Throughout the ages, we’ve seen countless heroes rise and fall in the superhero genre. With Chou Dengeki Stryker, we get to see a new one born from an unlikely place. At first, Stryker reminds me a great deal of both One Punch Man and Majikoi, but it’s a lot more than that.
Disclaimer: I have played the first route thus far, which overall probably accounts for less than a quarter of the game.
Chou Dengeki Stryker starts with our protagonist, Yuuki Yamato, as a young child playing with his childhood friend Haruna. When bullies start to pick on Haruna, Yamato jumps in headfirst to defend her... and it backfires. While the bullies leave Haruna alone, they shift their attention to Yamato.
After the fight, Yamato learns that Haruna is moving away. Distraught over his inability to protect her, he goes to the shrine and wishes he could be the hero Stryker Zero from his favorite manga. A mysterious man named the Memory Collector offers him just that if he gives him a memory and signs a contract. Yamato agrees, only to learn that the memory collector needs all his memories because he has so few.
Thus, Stryker Zero was created. With no memories, Stryker Zero acts exactly like his manga character and believes he is a defender of Japan from the Balbora Empire. He decides to continue his life as “Yuuki Yamato” in order to continue his mission in secret.
But a hero is nothing without his villain, and it’s soon revealed that Stryker Zero isn’t the only thing that the wish brought into the world. With that, the story begins.
Overall Chou Dengeki Stryker does an excellent job of framing a superhero narrative and delivering a fresh take that’s welcome in a currently stagnating genre. Early on, Stryker reminded me a lot of Majikoi due to its absurdity and over-the-top action. It’s got amusing subversions of various villainous archetypes, ranging from the narcissistic tsundere to the emotionless captain. On the hero’s side, you’ve got Stryker Zero himself, a guy completely incapable of proper social conversation. You’ve got Haruna, his childhood friend, who... he meets again when he moves to the city. Eventually even a ninja from America shows up who is able to fight toe-to-toe with the super-powered cyborgs that usually are doing the fighting.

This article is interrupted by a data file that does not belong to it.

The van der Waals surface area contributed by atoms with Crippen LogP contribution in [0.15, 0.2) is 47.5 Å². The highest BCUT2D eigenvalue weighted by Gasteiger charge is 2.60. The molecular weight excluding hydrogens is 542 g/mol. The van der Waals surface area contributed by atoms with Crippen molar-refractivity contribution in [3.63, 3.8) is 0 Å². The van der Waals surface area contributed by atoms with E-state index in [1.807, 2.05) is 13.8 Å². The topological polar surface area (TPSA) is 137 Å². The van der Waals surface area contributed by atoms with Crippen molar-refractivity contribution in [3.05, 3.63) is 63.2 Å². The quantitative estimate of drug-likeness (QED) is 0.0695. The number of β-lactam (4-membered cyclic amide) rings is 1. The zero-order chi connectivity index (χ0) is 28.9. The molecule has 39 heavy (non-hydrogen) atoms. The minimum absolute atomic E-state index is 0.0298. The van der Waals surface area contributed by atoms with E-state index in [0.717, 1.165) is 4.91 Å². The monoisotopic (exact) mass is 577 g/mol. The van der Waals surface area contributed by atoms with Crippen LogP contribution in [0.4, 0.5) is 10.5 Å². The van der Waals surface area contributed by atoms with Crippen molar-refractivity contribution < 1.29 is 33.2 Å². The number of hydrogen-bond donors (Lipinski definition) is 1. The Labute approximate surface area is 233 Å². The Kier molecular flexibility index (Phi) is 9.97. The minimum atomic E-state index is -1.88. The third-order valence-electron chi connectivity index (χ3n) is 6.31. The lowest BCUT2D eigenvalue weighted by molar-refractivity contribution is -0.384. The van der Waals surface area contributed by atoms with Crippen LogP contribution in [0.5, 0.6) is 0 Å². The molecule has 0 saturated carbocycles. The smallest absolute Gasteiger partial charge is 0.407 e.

Chou Dengeki Stryker is turn-your-brain-off entertainment during the early chapters, but like most Overdrive works, it steadily becomes more serious as the story continues. Thus far, they’ve done pretty well with it and I hope the other routes are similar in this regard.
Thus far, I’m pleased overall with Chou Dengeki Stryker. Its framing device is solid, the narrative consistent and amusing, the action surprisingly well done, and the OP is Masaaki Endoh (that’s an adjective right?). I’ll more than likely be making a review when I finish the entire visual novel. See you then.